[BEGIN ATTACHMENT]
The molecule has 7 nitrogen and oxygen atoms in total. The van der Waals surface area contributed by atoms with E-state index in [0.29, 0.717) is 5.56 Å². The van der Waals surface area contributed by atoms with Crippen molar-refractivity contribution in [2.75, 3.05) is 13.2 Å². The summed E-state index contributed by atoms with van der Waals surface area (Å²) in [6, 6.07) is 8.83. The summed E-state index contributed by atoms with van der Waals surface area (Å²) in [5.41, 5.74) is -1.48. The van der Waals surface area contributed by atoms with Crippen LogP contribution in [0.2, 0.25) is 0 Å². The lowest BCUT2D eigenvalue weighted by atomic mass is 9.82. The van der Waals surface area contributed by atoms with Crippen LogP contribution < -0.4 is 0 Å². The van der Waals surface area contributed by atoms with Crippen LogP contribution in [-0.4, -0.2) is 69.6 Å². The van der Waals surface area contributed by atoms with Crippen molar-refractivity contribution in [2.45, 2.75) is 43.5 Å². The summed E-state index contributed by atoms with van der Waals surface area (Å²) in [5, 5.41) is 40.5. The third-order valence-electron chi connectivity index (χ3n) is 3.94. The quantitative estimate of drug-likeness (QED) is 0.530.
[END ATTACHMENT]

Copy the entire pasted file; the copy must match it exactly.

The molecule has 7 nitrogen and oxygen atoms in total. The van der Waals surface area contributed by atoms with E-state index in [0.29, 0.717) is 5.56 Å². The van der Waals surface area contributed by atoms with Crippen molar-refractivity contribution in [2.75, 3.05) is 13.2 Å². The summed E-state index contributed by atoms with van der Waals surface area (Å²) in [6, 6.07) is 8.83. The summed E-state index contributed by atoms with van der Waals surface area (Å²) in [5.41, 5.74) is -1.48. The van der Waals surface area contributed by atoms with Crippen LogP contribution in [0.2, 0.25) is 0 Å². The lowest BCUT2D eigenvalue weighted by atomic mass is 9.82. The van der Waals surface area contributed by atoms with Crippen LogP contribution < -0.4 is 0 Å². The van der Waals surface area contributed by atoms with Crippen LogP contribution in [-0.4, -0.2) is 69.6 Å². The van der Waals surface area contributed by atoms with Crippen molar-refractivity contribution in [2.45, 2.75) is 43.5 Å². The summed E-state index contributed by atoms with van der Waals surface area (Å²) in [5, 5.41) is 40.5. The third-order valence-electron chi connectivity index (χ3n) is 3.94. The quantitative estimate of drug-likeness (QED) is 0.530.